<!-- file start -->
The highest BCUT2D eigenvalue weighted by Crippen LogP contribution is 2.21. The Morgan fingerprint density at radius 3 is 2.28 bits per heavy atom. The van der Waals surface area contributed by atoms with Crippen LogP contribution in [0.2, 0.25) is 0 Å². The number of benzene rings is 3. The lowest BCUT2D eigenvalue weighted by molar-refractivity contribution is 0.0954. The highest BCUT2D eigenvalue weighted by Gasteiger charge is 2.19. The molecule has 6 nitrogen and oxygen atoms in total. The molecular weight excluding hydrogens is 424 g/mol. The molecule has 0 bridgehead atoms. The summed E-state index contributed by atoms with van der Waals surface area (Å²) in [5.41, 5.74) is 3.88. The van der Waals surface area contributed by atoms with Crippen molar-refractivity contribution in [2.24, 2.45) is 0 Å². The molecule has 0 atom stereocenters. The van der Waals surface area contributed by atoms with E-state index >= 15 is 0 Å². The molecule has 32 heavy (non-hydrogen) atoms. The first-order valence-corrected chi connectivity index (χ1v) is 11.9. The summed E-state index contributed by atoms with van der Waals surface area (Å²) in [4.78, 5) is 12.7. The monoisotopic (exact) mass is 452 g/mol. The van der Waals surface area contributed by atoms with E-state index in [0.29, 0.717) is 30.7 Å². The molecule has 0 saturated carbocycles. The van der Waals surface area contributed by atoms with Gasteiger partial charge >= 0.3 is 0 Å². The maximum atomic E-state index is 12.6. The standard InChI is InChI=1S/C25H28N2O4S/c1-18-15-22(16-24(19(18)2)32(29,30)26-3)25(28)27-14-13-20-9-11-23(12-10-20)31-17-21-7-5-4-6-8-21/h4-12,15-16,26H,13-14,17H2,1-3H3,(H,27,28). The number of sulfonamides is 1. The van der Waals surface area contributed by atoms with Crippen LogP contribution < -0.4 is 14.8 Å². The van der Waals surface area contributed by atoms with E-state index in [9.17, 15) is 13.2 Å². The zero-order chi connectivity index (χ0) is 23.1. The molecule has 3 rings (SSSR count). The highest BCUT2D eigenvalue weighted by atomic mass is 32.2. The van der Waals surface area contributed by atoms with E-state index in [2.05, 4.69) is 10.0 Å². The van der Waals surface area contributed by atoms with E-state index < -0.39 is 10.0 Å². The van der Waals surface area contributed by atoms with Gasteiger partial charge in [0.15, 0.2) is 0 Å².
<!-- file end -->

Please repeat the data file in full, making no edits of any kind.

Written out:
The highest BCUT2D eigenvalue weighted by Crippen LogP contribution is 2.21. The Morgan fingerprint density at radius 3 is 2.28 bits per heavy atom. The van der Waals surface area contributed by atoms with Crippen LogP contribution in [0.2, 0.25) is 0 Å². The number of benzene rings is 3. The lowest BCUT2D eigenvalue weighted by molar-refractivity contribution is 0.0954. The highest BCUT2D eigenvalue weighted by Gasteiger charge is 2.19. The molecule has 6 nitrogen and oxygen atoms in total. The molecular weight excluding hydrogens is 424 g/mol. The molecule has 0 bridgehead atoms. The summed E-state index contributed by atoms with van der Waals surface area (Å²) in [5.41, 5.74) is 3.88. The van der Waals surface area contributed by atoms with Crippen molar-refractivity contribution in [2.24, 2.45) is 0 Å². The molecule has 0 atom stereocenters. The van der Waals surface area contributed by atoms with E-state index >= 15 is 0 Å². The molecule has 32 heavy (non-hydrogen) atoms. The first-order valence-corrected chi connectivity index (χ1v) is 11.9. The summed E-state index contributed by atoms with van der Waals surface area (Å²) in [4.78, 5) is 12.7. The monoisotopic (exact) mass is 452 g/mol. The van der Waals surface area contributed by atoms with E-state index in [0.29, 0.717) is 30.7 Å². The molecule has 0 saturated carbocycles. The van der Waals surface area contributed by atoms with Gasteiger partial charge >= 0.3 is 0 Å². The maximum atomic E-state index is 12.6. The standard InChI is InChI=1S/C25H28N2O4S/c1-18-15-22(16-24(19(18)2)32(29,30)26-3)25(28)27-14-13-20-9-11-23(12-10-20)31-17-21-7-5-4-6-8-21/h4-12,15-16,26H,13-14,17H2,1-3H3,(H,27,28). The number of sulfonamides is 1. The van der Waals surface area contributed by atoms with Crippen LogP contribution < -0.4 is 14.8 Å². The van der Waals surface area contributed by atoms with E-state index in [9.17, 15) is 13.2 Å². The zero-order chi connectivity index (χ0) is 23.1. The molecule has 3 rings (SSSR count). The highest BCUT2D eigenvalue weighted by atomic mass is 32.2. The van der Waals surface area contributed by atoms with E-state index in [2.05, 4.69) is 10.0 Å². The van der Waals surface area contributed by atoms with E-state index < -0.39 is 10.0 Å². The van der Waals surface area contributed by atoms with Gasteiger partial charge in [0.15, 0.2) is 0 Å².